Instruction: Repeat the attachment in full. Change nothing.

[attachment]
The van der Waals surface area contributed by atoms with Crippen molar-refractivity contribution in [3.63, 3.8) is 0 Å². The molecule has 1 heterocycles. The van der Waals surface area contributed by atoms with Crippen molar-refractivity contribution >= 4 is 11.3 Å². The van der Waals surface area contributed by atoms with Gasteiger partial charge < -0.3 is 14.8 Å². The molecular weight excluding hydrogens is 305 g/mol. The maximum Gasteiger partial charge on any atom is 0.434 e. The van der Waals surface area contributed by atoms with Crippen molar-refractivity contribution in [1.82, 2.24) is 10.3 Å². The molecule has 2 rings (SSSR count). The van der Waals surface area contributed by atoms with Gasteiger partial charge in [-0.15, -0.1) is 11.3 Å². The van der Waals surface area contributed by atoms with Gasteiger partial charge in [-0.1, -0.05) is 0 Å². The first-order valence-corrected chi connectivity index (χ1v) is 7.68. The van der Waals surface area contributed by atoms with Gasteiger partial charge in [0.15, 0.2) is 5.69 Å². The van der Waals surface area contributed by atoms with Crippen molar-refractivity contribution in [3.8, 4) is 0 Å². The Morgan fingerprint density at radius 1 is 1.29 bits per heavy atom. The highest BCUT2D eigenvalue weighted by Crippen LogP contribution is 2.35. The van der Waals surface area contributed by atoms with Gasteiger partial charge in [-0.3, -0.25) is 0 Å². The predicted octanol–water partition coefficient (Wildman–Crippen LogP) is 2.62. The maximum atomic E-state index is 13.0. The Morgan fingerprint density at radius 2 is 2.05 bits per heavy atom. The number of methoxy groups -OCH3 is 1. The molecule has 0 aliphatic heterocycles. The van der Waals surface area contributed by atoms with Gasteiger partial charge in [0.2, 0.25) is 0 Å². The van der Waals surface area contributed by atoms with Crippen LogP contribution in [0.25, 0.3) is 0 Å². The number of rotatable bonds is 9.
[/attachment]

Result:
The van der Waals surface area contributed by atoms with Crippen molar-refractivity contribution in [3.63, 3.8) is 0 Å². The molecule has 1 heterocycles. The van der Waals surface area contributed by atoms with Crippen molar-refractivity contribution >= 4 is 11.3 Å². The van der Waals surface area contributed by atoms with Gasteiger partial charge < -0.3 is 14.8 Å². The molecular weight excluding hydrogens is 305 g/mol. The maximum Gasteiger partial charge on any atom is 0.434 e. The van der Waals surface area contributed by atoms with Crippen molar-refractivity contribution in [1.82, 2.24) is 10.3 Å². The molecule has 2 rings (SSSR count). The van der Waals surface area contributed by atoms with Gasteiger partial charge in [-0.15, -0.1) is 11.3 Å². The van der Waals surface area contributed by atoms with Gasteiger partial charge in [-0.1, -0.05) is 0 Å². The first-order valence-corrected chi connectivity index (χ1v) is 7.68. The van der Waals surface area contributed by atoms with Gasteiger partial charge in [0.15, 0.2) is 5.69 Å². The van der Waals surface area contributed by atoms with Crippen molar-refractivity contribution in [3.8, 4) is 0 Å². The Morgan fingerprint density at radius 1 is 1.29 bits per heavy atom. The highest BCUT2D eigenvalue weighted by Crippen LogP contribution is 2.35. The van der Waals surface area contributed by atoms with Gasteiger partial charge in [-0.3, -0.25) is 0 Å². The predicted octanol–water partition coefficient (Wildman–Crippen LogP) is 2.62. The maximum atomic E-state index is 13.0. The Morgan fingerprint density at radius 2 is 2.05 bits per heavy atom. The number of methoxy groups -OCH3 is 1. The molecule has 0 aliphatic heterocycles. The van der Waals surface area contributed by atoms with Gasteiger partial charge in [0.2, 0.25) is 0 Å². The van der Waals surface area contributed by atoms with Crippen LogP contribution in [0.25, 0.3) is 0 Å². The number of rotatable bonds is 9.